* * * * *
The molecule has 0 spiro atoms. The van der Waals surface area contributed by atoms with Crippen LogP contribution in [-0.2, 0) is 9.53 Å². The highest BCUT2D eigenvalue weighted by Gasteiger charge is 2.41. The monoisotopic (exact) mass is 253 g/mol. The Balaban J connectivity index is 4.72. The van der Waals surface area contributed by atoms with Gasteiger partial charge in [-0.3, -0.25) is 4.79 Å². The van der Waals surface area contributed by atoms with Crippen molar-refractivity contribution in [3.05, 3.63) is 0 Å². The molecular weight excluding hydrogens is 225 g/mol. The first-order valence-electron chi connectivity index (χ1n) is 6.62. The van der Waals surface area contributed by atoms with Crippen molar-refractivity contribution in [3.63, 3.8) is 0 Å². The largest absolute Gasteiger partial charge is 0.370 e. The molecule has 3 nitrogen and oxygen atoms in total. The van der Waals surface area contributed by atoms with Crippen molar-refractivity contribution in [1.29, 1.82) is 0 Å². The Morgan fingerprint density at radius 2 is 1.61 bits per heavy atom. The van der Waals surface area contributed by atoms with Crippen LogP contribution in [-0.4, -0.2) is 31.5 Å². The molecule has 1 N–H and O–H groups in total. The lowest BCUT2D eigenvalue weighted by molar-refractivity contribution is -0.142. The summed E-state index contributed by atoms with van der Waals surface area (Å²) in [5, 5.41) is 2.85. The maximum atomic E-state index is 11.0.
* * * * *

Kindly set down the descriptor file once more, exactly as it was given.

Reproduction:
The molecule has 0 spiro atoms. The van der Waals surface area contributed by atoms with Crippen LogP contribution in [-0.2, 0) is 9.53 Å². The highest BCUT2D eigenvalue weighted by Gasteiger charge is 2.41. The monoisotopic (exact) mass is 253 g/mol. The Balaban J connectivity index is 4.72. The van der Waals surface area contributed by atoms with Gasteiger partial charge in [-0.3, -0.25) is 4.79 Å². The van der Waals surface area contributed by atoms with Crippen molar-refractivity contribution in [3.05, 3.63) is 0 Å². The molecular weight excluding hydrogens is 225 g/mol. The first-order valence-electron chi connectivity index (χ1n) is 6.62. The van der Waals surface area contributed by atoms with Crippen molar-refractivity contribution in [3.63, 3.8) is 0 Å². The largest absolute Gasteiger partial charge is 0.370 e. The molecule has 3 nitrogen and oxygen atoms in total. The van der Waals surface area contributed by atoms with Crippen molar-refractivity contribution in [1.29, 1.82) is 0 Å². The Morgan fingerprint density at radius 2 is 1.61 bits per heavy atom. The van der Waals surface area contributed by atoms with Crippen LogP contribution in [-0.4, -0.2) is 31.5 Å². The molecule has 1 N–H and O–H groups in total. The lowest BCUT2D eigenvalue weighted by molar-refractivity contribution is -0.142. The summed E-state index contributed by atoms with van der Waals surface area (Å²) in [5, 5.41) is 2.85. The maximum atomic E-state index is 11.0.